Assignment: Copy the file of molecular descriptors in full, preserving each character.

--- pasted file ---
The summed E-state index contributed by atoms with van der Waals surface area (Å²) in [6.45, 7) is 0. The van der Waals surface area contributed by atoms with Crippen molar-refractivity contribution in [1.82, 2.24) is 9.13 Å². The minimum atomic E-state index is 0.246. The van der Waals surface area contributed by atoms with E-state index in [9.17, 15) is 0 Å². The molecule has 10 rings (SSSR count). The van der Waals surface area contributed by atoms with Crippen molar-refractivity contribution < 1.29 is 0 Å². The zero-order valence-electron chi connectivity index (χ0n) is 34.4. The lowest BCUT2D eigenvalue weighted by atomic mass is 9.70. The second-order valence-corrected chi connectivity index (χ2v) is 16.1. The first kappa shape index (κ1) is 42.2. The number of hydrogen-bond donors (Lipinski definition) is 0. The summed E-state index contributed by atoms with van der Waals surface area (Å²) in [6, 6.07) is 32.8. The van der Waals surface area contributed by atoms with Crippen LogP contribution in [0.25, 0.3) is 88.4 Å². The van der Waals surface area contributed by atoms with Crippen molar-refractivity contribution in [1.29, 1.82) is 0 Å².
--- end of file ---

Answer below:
The summed E-state index contributed by atoms with van der Waals surface area (Å²) in [6.45, 7) is 0. The van der Waals surface area contributed by atoms with Crippen molar-refractivity contribution in [1.82, 2.24) is 9.13 Å². The minimum atomic E-state index is 0.246. The van der Waals surface area contributed by atoms with E-state index in [9.17, 15) is 0 Å². The molecule has 10 rings (SSSR count). The van der Waals surface area contributed by atoms with Crippen molar-refractivity contribution < 1.29 is 0 Å². The zero-order valence-electron chi connectivity index (χ0n) is 34.4. The lowest BCUT2D eigenvalue weighted by atomic mass is 9.70. The second-order valence-corrected chi connectivity index (χ2v) is 16.1. The first kappa shape index (κ1) is 42.2. The number of hydrogen-bond donors (Lipinski definition) is 0. The summed E-state index contributed by atoms with van der Waals surface area (Å²) in [6, 6.07) is 32.8. The van der Waals surface area contributed by atoms with Crippen LogP contribution in [0.25, 0.3) is 88.4 Å². The van der Waals surface area contributed by atoms with Crippen molar-refractivity contribution in [1.29, 1.82) is 0 Å².